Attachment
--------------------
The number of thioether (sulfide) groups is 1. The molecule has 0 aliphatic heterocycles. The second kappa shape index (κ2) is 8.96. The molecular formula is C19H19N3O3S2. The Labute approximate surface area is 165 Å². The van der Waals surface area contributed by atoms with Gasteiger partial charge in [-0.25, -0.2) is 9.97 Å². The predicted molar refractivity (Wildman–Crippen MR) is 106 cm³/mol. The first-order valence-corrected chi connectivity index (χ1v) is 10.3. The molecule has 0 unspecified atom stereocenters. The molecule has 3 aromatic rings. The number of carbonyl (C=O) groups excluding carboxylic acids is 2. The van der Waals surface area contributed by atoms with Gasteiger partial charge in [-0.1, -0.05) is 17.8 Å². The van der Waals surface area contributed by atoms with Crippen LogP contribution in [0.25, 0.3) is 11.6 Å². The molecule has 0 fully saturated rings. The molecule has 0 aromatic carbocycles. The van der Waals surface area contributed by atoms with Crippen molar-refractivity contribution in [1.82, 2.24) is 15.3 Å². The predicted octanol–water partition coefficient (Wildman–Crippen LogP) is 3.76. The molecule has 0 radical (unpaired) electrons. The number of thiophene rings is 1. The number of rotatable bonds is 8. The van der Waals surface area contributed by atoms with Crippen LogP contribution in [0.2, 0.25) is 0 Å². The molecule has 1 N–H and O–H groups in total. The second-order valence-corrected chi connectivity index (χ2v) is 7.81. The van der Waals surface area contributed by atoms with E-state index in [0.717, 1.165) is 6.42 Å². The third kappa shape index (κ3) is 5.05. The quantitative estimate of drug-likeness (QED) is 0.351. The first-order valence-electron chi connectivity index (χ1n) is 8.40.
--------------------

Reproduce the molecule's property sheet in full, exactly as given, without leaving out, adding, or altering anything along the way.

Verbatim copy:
The number of thioether (sulfide) groups is 1. The molecule has 0 aliphatic heterocycles. The second kappa shape index (κ2) is 8.96. The molecular formula is C19H19N3O3S2. The Labute approximate surface area is 165 Å². The van der Waals surface area contributed by atoms with Gasteiger partial charge in [-0.25, -0.2) is 9.97 Å². The predicted molar refractivity (Wildman–Crippen MR) is 106 cm³/mol. The first-order valence-corrected chi connectivity index (χ1v) is 10.3. The molecule has 0 unspecified atom stereocenters. The molecule has 3 aromatic rings. The number of carbonyl (C=O) groups excluding carboxylic acids is 2. The van der Waals surface area contributed by atoms with Gasteiger partial charge in [-0.1, -0.05) is 17.8 Å². The van der Waals surface area contributed by atoms with Crippen LogP contribution in [0.25, 0.3) is 11.6 Å². The molecule has 0 fully saturated rings. The molecule has 0 aromatic carbocycles. The van der Waals surface area contributed by atoms with Crippen molar-refractivity contribution in [1.82, 2.24) is 15.3 Å². The predicted octanol–water partition coefficient (Wildman–Crippen LogP) is 3.76. The molecule has 0 radical (unpaired) electrons. The number of thiophene rings is 1. The number of rotatable bonds is 8. The van der Waals surface area contributed by atoms with Crippen LogP contribution in [0.2, 0.25) is 0 Å². The molecule has 1 N–H and O–H groups in total. The second-order valence-corrected chi connectivity index (χ2v) is 7.81. The van der Waals surface area contributed by atoms with E-state index in [0.717, 1.165) is 6.42 Å². The third kappa shape index (κ3) is 5.05. The quantitative estimate of drug-likeness (QED) is 0.351. The first-order valence-electron chi connectivity index (χ1n) is 8.40.